• 1997: Oregon voters legalize physician-assisted suicide: Oregonians reaffirmed legalization of assisted suicide through a second voter referendum, becoming the first state in the country where the practice is legal.

Teams that work to push these and other issues into the public arena and onto the political agenda can create improvement through changes in our social and cultural views of death and dying.

In This Chapter

Innovators face challenges created by current law and policy. This chapter provides a brief history of legal actions in end-of-life care, then offers specific advice on areas for change, along with examples of successful programs and initiatives. Topics include:

What Innovators Need to Know

What is easy and routine is what happens. Making improvements in just one local health care system can be a daunting task. However, together we can press for major policy change.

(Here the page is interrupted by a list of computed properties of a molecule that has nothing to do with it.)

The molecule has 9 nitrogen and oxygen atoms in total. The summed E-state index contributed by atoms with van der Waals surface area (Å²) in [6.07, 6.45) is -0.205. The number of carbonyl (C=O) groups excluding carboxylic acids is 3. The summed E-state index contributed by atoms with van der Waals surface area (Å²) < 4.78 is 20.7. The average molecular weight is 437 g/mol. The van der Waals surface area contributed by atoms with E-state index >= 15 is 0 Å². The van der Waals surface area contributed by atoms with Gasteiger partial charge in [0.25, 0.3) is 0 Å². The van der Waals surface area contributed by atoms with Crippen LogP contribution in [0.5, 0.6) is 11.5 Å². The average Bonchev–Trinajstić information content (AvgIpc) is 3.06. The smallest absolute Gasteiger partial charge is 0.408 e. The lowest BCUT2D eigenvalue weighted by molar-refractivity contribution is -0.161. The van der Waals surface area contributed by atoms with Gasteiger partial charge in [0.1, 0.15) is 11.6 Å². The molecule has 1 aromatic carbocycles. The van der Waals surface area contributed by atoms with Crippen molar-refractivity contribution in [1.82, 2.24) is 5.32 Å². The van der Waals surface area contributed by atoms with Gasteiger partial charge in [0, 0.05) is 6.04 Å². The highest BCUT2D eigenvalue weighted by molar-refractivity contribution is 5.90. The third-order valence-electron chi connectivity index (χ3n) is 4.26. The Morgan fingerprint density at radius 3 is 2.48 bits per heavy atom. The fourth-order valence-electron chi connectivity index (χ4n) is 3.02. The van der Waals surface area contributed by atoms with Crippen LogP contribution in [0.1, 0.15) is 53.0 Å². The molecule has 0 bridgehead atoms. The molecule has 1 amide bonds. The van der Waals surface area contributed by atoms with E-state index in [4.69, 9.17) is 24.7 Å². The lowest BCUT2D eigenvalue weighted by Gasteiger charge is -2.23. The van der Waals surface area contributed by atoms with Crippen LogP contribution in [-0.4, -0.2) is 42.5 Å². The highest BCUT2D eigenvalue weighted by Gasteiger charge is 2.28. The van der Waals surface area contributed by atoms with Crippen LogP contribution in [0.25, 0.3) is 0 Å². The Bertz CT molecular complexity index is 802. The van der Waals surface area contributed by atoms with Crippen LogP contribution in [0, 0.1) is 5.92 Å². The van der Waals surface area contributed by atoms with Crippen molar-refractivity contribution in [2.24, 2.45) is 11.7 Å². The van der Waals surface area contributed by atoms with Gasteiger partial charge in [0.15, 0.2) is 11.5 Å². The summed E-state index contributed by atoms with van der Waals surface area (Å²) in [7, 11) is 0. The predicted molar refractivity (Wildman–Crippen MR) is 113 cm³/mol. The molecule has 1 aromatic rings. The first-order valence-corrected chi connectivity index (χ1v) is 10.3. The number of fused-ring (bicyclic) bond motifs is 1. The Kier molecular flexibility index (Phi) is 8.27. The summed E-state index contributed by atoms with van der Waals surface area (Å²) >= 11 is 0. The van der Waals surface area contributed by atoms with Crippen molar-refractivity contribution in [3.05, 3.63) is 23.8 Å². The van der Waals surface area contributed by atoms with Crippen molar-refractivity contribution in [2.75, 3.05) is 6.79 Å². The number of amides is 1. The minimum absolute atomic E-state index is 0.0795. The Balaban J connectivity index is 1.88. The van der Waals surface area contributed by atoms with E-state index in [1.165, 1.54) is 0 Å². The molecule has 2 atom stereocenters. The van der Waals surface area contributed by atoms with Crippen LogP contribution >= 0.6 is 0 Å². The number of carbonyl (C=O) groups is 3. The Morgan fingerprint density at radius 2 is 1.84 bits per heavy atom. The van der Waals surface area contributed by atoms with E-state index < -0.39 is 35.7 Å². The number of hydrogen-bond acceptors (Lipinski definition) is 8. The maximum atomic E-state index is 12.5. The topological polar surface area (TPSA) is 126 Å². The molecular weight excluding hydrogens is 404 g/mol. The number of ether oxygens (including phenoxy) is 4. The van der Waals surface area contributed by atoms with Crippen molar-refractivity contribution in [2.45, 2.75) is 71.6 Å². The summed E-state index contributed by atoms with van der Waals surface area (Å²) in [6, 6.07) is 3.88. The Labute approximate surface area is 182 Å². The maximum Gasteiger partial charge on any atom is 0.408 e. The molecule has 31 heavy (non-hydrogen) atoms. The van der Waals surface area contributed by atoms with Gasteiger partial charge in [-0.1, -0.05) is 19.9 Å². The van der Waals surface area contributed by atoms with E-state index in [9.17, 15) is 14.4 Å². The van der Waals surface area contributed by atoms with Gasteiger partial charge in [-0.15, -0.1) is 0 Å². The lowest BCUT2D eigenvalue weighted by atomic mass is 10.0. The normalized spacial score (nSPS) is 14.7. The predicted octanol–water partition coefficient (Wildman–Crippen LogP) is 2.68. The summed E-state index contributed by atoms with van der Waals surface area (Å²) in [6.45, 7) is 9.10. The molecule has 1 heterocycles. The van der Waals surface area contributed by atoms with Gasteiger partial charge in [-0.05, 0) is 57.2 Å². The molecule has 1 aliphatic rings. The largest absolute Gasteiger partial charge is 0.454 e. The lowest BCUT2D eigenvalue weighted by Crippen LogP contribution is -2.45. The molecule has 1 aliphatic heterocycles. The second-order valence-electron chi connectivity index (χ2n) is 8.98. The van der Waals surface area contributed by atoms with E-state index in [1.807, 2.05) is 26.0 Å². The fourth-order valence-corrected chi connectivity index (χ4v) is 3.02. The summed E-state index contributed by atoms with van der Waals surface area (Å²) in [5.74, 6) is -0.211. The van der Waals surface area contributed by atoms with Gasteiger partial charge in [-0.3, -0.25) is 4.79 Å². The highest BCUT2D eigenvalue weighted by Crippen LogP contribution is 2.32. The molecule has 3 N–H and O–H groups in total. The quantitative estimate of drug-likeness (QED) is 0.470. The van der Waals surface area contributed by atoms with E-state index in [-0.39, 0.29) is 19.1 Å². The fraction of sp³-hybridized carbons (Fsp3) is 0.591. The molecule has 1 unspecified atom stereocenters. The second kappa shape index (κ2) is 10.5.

• Dying is, for the most part, publicly funded, and programs serving dying patients need to be accountable for the services they provide - or fail to provide.
  • Political, economic and social forces affect the way end-of-life health care is provided. Individuals can work to make these forces more positive, based in the reality of end-of-life, not the myth or the stereotype.
  • Innovators can push for change in their own communities - and at the state and federal level.
  • There are many Web sites where advocates can exchange ideas and innovations.

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    This online version of the book Improving Care for the End of Life: A Sourcebook for Health Care Managers and Clinicians is provided with permission of Americans for Better Care of the Dying [ ] and Oxford University Press. All rights reserved.

    For further information on quality improvement in end-of-life care visit The Palliative Care Policy Center [ ].